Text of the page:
Amidst a tech talent crunch in Southeast Asia, especially engineers and developers, CoderSchool started with a dream of making coding education accessible to aspiring talent. Through its wide partner network of tech companies, it also guarantees students a job upon graduation. For Charles, the most crucial attribute he sought in his first hires was a passion to put in the necessary blood, sweat, and tears for this mission.
“It was important for our early hires to really buy into the founders and our vision,” he explains. “First off, we weren’t able to pay as much as other companies. Secondly, we were inexperienced leaders without much of a plan. Our early employees helped us explore and develop the plan – all while being underpaid, overworked, and constantly reassigned to new tasks.”
Like Geoffrey, Charles stresses the need to hire for flexibility over skills. “Skills are valuable, but an early-stage startup needs to adapt to customer needs – not to employee skills.” He recalls one memorable night where the team stayed late to assemble 200 chairs for the school. Or the many times he himself had to learn to troubleshoot a wifi network while classes went on.
Bringing on specialized talent prematurely before having a clear direction, he adds, comes with the risk of pigeonholing your startup too early. “If you hire a rockstar Google Ads marketer, you’ll likely wind up trying to find ways to make your product perform well on Google. But perhaps the real customers for your product lie elsewhere.”
Both Charles and his co-founder, Harley Trung, came from strong backgrounds in software engineering. With the technical side of things covered, they needed someone to keep business operations running smoothly. “Our first hire was an office manager, as none of us were very familiar with local business practices,” Charles recounts.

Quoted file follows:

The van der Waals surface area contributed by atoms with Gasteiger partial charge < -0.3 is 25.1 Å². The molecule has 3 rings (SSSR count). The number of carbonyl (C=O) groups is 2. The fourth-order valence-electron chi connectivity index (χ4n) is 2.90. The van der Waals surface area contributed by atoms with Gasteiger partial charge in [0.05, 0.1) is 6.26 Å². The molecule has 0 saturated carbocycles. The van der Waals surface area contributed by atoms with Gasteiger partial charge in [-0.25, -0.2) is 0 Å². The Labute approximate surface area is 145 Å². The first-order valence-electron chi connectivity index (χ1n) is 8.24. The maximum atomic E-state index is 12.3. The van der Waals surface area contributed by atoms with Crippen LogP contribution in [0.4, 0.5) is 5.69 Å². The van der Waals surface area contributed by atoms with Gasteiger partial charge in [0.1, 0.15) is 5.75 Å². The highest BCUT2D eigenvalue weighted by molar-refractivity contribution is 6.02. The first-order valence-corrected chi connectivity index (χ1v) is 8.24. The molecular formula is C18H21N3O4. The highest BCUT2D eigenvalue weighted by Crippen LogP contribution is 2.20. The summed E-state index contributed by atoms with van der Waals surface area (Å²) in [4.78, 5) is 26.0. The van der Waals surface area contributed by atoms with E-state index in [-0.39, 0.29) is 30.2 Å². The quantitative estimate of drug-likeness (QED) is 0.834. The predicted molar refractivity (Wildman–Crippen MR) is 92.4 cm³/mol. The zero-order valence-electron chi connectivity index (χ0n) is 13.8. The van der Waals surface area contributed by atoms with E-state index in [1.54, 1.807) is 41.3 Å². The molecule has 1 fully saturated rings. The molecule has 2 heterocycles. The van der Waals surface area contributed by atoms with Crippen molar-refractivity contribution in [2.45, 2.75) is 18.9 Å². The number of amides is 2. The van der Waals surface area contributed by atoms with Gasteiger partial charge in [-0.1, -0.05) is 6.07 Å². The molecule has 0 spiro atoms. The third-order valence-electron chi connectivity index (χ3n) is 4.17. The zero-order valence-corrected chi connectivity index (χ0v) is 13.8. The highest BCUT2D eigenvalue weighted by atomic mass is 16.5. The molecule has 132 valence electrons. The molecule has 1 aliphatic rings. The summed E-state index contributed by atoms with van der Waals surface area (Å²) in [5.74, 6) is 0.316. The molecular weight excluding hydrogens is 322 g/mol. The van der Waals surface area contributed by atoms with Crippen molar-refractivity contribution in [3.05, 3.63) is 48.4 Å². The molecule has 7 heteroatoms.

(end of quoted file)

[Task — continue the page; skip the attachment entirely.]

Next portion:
The team expanded prudently, only hiring further once they had started to earn revenue and had built a plan for how new hires would contribute to future revenue. Their next hires were engineers to build data systems and automate processes to drive growth.
But looking back now, he reflects, it might have been better to hire more slowly and explore ways to optimize their processes instead.
“It’s counter-intuitive, but I’ve learnt hiring additional people can make your team feel more overworked,” he shares. “Often, the problem lies within the startup’s systems and processes. Making additional hires will only reinforce your existing system’s inefficiencies.” For founders feeling unsure about the necessity of hiring as yet, he sums up one parting piece of advice: “Stay lean.”
Back in 2017, Logan Tan was trying to persuade tech whiz Jasper Yap to come on board as a co-founder for his B2B procurement startup, Eezee. “Jasper came to me and said: ‘Before I join you, you have to think about what culture you want to set for the company,’” Logan recalls. “What kind of people do you want to bring in?”